The most talked about feature of the newly unveiled iPhone X, besides its massive screen and notch, is Face ID. With it, users only need to look at their phone to unlock it and make payments. No need for Touch ID. No need for a passcode. Naturally, that raises various security concerns, and it's easy to see why.
Face ID uses Apple's TrueDepth camera system, a complex technology that utilizes infrared scanning and facial recognition to determine the authenticity and identity solely based on your face. Sure, it's innovative, but in an era of increased massive data breaches, fears over personal security and hacking, Face ID is seen as yet another vulnerability.
Users have a lot of questions about how it works, and whether it's a cause for concern. To address those, Apple's senior VP of software engineering, Craig Federighi, did an interview with TechCrunch, covering crucial topics such as privacy. Here's what he said:
Craig Federighi: Here's How Face ID Works
While incredibly fast and often accurate, there are some conditions where Face ID will simply not work, according to Federighi. He said it needs to see the user's eyes, mouth, and nose clearly. Obstructing those might cause Face ID not to work properly.
"If you're a surgeon or someone who wears a garment that covers your face, it's not going to work," he said. "But if you're wearing a helmet or scarf, it works quite well."
Face ID works even when the user has glasses on. However, Federighi noted some lenses have a specialized coating that can block IR. If so, they would have to take the glasses off first or use a passcode instead.
It works in extreme angles and at a certain amount of distance, but ultimately, the face needs to be clearly visible. To get a sense of the acceptable range of angles, Federighi said using Face ID is very much like taking a selfie.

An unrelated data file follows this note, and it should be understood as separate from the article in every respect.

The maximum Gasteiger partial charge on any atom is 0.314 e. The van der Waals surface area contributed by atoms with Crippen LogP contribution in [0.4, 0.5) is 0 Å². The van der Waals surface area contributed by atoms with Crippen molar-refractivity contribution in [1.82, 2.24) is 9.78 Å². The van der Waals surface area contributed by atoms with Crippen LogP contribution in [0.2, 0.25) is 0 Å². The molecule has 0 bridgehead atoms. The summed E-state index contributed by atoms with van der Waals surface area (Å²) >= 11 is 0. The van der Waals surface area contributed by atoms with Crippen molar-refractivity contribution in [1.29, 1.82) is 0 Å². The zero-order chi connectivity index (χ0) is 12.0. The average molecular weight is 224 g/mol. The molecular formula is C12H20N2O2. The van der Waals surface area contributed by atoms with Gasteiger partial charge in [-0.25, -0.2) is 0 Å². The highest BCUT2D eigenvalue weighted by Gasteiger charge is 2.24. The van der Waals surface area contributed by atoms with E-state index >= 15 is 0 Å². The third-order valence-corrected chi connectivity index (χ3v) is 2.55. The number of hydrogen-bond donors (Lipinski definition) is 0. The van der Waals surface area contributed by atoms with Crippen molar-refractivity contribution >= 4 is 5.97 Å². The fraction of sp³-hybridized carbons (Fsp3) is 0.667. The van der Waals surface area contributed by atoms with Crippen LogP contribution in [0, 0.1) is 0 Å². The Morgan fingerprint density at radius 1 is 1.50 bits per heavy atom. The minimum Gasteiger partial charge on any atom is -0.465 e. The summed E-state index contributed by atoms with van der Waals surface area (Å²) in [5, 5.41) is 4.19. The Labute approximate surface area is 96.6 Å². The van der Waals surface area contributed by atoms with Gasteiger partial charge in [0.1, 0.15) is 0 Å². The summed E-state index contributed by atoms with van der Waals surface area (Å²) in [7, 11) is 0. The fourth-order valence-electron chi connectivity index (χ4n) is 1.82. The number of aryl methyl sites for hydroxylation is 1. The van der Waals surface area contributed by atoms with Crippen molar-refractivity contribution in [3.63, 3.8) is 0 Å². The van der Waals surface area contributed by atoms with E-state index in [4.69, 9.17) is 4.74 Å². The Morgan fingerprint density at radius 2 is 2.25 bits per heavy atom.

"Basically, If you're using your phone across a natural series of angles it can unlock it," he said.
Craig Federighi On Face ID And Security Concerns
Apple said during its Sept. 12 keynote that Face ID processes faces on the device, that no data is ever sent to Apple or its servers, which Federighi reiterated in the interview.
Face ID's data is locked on the device, and the feature that allows it to recognize your face even when it's considerably changed is performed solely on the device and not shared elsewhere.
So when the government agency requests Apple to hand over Face ID data, it can't. It simply will have no data to give. Face ID scans are converted into data in the iPhone X's Secure Enclave, and it can't be converted back into a face. None of those are ever sent to Apple, and third-party developers can't access them.
Read the whole interview to find out more. Meanwhile, feel free to share your thoughts on Face ID and iPhone X down in the comments section below!